Figure 4 During the follow-up visit, most of the tumor lesions became necrotic, although a few residual lesions remained (white arrows). The response status was PR evaluated according to mRECIST. mRECIST, modified Response Evaluation Criteria in Solid Tumors.

Evaluation methods

Successful operation

During successful embolization sessions, the catheter successfully accesses the target vessel and delivers DEBs to the target area, reaching the expected endpoint of embolization. No procedure-related death occurs during the hospitalization.

Response evaluation

Response evaluation was performed according to the Modified Response Evaluation Criteria in Solid Tumors (mRECIST) (13). Complete response (CR) was defined as the disappearance of any intratumoral enhancement at CT. Partial response (PR) was defined as at least a 30% decrease in the sum of the diameters of the visible target lesions compared to the baseline measurements. Stable disease (SD) was defined as any case that did not meet the definition of either PR or progressive disease. Progressive disease (PD) was defined as at least a 20% increase in the sum of the diameters of the visible target lesions compared to the smallest measurements recorded since the start of the treatment.

Objective response rate (ORR)

ORR was defined as the proportion of CR + PR cases out of the population of patients with measurable disease at baseline.

Disease control rate (DCR)

DCR was defined as the proportion of CR + PR + SD cases out of the population of patients with measurable disease at baseline.

Safety assessment

All the complications were classified into 2 categories according to the literature (14). Adverse events (AE) were categorized according to the clinical practice guidelines of the Society of Interventional Radiology. Major AEs included those needed an increased level of care, major therapy, prolonged hospitalization, and those within permanent sequelae or death. Minor AEs were defined as those required only nominal therapy or observation. The severity of the recorded AEs was graded.

Cancer Therapy Evaluation Program, Common Terminology Criteria for Adverse Events, Version 3.0 was used to report clinical adverse events (15). Grade 0: no AE or within normal limits; grade 1: mild AE with marginal clinical relevance; grade 2: moderate AE requiring minimal/local/noninvasive intervention; grade 3: severe undesirable AE requiring hospitalization/ invasive intervention/transfusion/operation; grade 4: life-threatening or disabling AE; and grade 5: fatal AE. Changes in blood cells (WBC and PLT), liver function (ALB, ALT, AST, TBIL, and DBIL), and tumor marker (CEA) were recorded before and during follow-up visits.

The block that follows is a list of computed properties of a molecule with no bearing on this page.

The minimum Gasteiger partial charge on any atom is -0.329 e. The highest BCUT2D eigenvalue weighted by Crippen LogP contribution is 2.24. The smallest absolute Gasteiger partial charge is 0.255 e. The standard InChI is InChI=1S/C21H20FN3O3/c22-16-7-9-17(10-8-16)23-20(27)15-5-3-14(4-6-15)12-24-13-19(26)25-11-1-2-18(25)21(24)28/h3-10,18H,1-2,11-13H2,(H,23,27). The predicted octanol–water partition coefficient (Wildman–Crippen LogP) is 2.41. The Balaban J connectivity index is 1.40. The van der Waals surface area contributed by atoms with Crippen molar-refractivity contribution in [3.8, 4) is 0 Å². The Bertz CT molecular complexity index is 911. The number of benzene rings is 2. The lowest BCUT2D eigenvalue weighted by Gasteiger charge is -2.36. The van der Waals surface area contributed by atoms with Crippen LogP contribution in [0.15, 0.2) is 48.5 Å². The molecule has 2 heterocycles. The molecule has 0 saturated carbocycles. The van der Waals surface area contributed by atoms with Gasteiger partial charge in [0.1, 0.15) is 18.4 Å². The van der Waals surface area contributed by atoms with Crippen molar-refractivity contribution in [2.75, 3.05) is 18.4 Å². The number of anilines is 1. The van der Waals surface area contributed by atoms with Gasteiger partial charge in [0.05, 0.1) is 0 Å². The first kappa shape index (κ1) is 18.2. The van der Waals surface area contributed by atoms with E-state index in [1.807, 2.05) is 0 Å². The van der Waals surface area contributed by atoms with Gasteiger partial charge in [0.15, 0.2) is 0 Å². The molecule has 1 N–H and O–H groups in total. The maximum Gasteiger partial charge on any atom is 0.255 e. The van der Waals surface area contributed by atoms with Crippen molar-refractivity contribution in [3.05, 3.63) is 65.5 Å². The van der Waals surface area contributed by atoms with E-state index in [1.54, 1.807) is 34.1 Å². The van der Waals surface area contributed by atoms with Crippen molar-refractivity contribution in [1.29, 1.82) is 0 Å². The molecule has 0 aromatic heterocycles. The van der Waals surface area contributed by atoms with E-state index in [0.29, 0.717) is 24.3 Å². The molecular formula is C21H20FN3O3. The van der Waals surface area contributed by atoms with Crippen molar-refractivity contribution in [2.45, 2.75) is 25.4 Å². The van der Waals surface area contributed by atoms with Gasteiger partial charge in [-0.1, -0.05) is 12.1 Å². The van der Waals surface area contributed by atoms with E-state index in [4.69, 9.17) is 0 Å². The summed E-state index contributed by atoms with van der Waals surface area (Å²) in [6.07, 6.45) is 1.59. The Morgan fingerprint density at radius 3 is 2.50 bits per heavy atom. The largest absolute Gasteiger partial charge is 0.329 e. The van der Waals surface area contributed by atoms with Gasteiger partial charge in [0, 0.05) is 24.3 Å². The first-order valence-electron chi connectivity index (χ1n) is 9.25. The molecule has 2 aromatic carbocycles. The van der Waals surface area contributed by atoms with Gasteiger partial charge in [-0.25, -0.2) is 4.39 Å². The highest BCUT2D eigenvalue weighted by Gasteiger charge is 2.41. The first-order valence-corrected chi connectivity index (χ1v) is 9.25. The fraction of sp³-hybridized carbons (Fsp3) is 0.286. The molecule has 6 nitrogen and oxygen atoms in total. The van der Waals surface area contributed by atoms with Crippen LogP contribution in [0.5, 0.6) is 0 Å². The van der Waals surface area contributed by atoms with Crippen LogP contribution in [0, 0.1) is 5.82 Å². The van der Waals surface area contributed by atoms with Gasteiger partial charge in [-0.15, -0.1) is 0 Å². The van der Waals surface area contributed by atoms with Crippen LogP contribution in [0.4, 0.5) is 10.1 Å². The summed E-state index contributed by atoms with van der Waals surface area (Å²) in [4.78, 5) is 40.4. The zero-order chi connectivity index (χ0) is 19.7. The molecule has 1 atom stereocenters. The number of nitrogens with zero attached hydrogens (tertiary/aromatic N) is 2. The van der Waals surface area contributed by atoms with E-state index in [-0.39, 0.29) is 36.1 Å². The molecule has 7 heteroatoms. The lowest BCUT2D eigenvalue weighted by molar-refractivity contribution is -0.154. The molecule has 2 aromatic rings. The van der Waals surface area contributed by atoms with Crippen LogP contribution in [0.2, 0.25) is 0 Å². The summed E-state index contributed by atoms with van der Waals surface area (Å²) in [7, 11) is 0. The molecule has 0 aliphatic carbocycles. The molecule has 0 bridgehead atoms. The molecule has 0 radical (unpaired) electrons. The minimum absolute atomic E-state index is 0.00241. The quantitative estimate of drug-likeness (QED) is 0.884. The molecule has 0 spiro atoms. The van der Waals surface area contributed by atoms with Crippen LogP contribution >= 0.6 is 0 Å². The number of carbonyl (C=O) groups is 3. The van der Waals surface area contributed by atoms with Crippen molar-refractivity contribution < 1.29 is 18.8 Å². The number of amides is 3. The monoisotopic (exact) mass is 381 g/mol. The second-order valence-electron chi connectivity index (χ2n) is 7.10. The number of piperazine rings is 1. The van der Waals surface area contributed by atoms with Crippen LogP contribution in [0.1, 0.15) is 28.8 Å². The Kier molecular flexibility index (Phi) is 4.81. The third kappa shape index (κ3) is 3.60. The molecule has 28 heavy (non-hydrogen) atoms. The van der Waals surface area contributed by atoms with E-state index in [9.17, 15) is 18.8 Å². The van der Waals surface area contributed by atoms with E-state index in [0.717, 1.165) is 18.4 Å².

Statistical analysis

Statistical analysis was performed by using the Stata 12.0 software. Measurement data were expressed as mean ± standard deviation. The changes in tumor marker CEA, liver function, and blood cells before and after treatment were analyzed by a paired-sample t-test. P value of <0.05 was considered statistically significant, and P value of <0.01 was considered highly statistically significant.



A total of 46 DEBIRI sessions were performed in 16 patients (2 sessions in 5 cases, 3 sessions in 8 cases, and 4 sessions in 3 cases; mean: 2.8 sessions). The success rate was 100.0%. No patient died during the hospitalization. The average length of hospital stay generally, and the length after DEBIRI was 10.2 days (range, 7–15 days) and 7 days (range, 5–10 days). All patients were followed up for 6–14 months (mean: 8 months).

Postprocedural complications

After 46 DEBIRI sessions, the major AEs included acute cholecystitis (2.2%), right upper quadrant pain (76.1%), nausea (89.1%), vomiting (84.8%), and hypertension (87.0%). In one patient with acute cholecystitis, symptomatic treatments for protecting liver and gallbladder and preventing infections were applied for 5 days, and then the abdominal pain was relieved. Other complications were resolved 3–5 days after symptomatic supports including analgesia and to stop vomiting. The minor AEs were mainly associated with chemotherapy drugs or post-embolization syndrome. They were mild or moderate, mainly in grades 1–2 (Table 2).

Table 2
Table 2 Complications after a total of 46 DEBIRI sessions in 16 patients
Full table

Response evaluation

All 16 patients completed the treatment plan and were followed up regularly. No patient died during the follow-up period. The treatment response was evaluated by using m-RECIST 3 and 6 months after the initiation of DEBIRI treatment. The 3- and 6-month CR, PR, SD, PD, ORR, and DCR were 0.0%, 68.7%, 31.3%, 0.0%, 68.7%, and 100.0% vs. 0.0%, 81.2%, 12.5%, 6.2%, 81.2%, and 93.7% (Table 3). Changes in the test results and CEA before treatment and during follow-up are shown in Table 4. The median of CEA significantly decreased by 47% after treatment (P<0.01). Other indicators including AST, ALT, ALB, TBIL, DBIL, WBC, and PLT showed no significant difference (P>0.05).